Story Activities for
Dancing Hands: How Teresa Carreno Played The Piano For President Lincoln
Written by Margarita Engle and Illustrated by Rafael Lopez
Teresa Carreno, a prodigy pianist from Venezuela, began playing and composing her own music by the age of 6! The author Margarita Engles exquisitly details how Teresa developed her talent, immigrated to the United States, and plays for the president to soothe so much trouble with her dancing hands. Engles utilizes poetic language and rich imagery in conjuction with Rafael Lopez's stunning colorful mixed media illustrations. Together they evoke the beauty and power of her "musical courage" as well as the despair of war, loss, and grief.
Here are some ideas and visuals to support this beautiful story:
Engles uses an incredible amount of rich vocabulary. For younger children focus on the larger concepts vocabulary such as concert, stuggle, waltz, and courage. Here are some word-wall words of vocabulary to find in the story.
Prior to reading, make a predictions chart. This can be a KWL about a unit of musicians or a semantic map about instruments. Here we made a prediction chart of See (what do you see on the cover?), Think (What do you think this book will be about?), and Wonder (What questions do you think the book will answer?). After reading, go back to see if your predictions were correct and if you answered your questions.
Typically I print some or all of the question cards (usually 2 per page) and place in the story. Sometimes I just ask the question and other times I show the multiple choice answers for students who need added support. Use in powerpoint for remote learning. 15 Multiple Choice Questions:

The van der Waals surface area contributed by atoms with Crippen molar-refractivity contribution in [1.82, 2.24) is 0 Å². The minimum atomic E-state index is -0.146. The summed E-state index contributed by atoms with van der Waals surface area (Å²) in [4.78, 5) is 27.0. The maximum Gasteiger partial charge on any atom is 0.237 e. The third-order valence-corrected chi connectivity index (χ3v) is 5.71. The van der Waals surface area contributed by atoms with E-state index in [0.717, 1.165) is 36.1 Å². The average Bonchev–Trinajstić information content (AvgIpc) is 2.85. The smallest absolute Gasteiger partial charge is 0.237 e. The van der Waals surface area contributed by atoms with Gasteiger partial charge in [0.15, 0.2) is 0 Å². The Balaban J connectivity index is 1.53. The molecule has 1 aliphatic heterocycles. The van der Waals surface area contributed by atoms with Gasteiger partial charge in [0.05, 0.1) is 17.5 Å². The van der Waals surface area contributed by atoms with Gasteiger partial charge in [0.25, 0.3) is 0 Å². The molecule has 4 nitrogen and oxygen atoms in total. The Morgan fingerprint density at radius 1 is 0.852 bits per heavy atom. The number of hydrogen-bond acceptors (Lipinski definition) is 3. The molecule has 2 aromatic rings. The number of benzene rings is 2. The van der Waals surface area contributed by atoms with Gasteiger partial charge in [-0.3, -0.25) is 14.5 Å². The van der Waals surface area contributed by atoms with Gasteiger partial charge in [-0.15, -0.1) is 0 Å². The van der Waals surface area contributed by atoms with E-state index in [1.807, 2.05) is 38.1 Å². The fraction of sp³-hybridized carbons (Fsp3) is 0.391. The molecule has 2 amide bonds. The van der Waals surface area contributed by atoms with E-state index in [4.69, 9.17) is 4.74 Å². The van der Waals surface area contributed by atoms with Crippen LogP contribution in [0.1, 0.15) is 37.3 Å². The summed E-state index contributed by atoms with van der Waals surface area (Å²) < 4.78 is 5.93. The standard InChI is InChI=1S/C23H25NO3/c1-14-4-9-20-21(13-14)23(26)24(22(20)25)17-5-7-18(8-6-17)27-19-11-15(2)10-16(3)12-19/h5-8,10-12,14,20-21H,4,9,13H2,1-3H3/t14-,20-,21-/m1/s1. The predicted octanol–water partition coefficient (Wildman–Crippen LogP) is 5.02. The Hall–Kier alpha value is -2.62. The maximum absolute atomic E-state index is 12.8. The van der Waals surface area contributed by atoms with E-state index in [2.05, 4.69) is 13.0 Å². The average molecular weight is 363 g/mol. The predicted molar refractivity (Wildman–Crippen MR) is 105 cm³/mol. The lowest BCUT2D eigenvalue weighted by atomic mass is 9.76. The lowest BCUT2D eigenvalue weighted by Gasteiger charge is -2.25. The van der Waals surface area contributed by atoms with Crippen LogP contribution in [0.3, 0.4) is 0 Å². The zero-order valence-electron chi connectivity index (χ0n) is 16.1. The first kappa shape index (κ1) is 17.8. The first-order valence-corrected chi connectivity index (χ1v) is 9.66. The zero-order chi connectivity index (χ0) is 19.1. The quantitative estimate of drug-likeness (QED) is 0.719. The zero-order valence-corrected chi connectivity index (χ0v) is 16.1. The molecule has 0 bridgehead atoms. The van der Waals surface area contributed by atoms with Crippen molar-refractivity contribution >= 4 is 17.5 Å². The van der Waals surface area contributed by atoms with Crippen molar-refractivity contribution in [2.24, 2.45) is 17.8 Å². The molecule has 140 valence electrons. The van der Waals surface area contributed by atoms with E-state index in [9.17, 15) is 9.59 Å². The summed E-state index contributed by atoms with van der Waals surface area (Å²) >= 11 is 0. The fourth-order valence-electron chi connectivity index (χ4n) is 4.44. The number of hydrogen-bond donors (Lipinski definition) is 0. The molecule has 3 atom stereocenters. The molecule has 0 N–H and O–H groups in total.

This story elicits fascinating discussions in many topics:
Feelings: How did Teresa overcome feelings of saddness and discouragement? Have you ever felt bold like Teresa? What advice would you have to help someone feel brave?
Music: How did Teresa become an amazing pianist? Describe the steps she took. The author uses words like, "happy hands", "strong hands", and "dancing hands"; what does this tell you about Teresa's piano skills? What does music mean to you? What type of music do you like?
War: How did the revolution in Venezuela affect Theresa's life? How did the American Civil War affect her? How does the author describe what Teresa saw of war?
History: Imagine how Teresa felt meeting the president. Whatt did Teresa hope she could do to help the president?
Literary Structures: What are some examples of similies in the story? Give examples of internal rhyme. What are some of your favorite descriptive words or strong verbs the author uses.
Here are some simple task cards with open-ended questions for discussion.
Engles' use of literary strategies develops a rich story full of imagery. Make a list of the descriptive words in the story.
Match the descriptive words to the picture that best matches.
Discuss the difference between passive verbs or common verb with the strong verbs throughout the story.
Roll a die and see if you can read all of the words under the matching die roll. For more fun, describe or roll play the words.
Act out in a game of charades. Classmates try to guess the word from the story.
Play bingo to practice reading these strong words. For older students, have them write a story that includes 4-5 words in a bingo!
Learn more about Teresa Carreno. Students can write a biography of her life.
What are your talents? Write and illustrate how you feel when you share your talents with others.
Listen to different types and rythyms of music. Describe how they make you feel. Can music change your mood?
As you listen to music, use mixed media such as watercolor, crayons, chalk, and tissue paper to create an illustration that matches the mood of the music.
Here is a sample page to illustrate. Write the title of the song at the top and write and /or illustrate the feeling of the music.
Invite students to show their talents. Put on a talent show!
More Music - Themed Actvities and history from the Sharing Center
Have fun learning and growing together.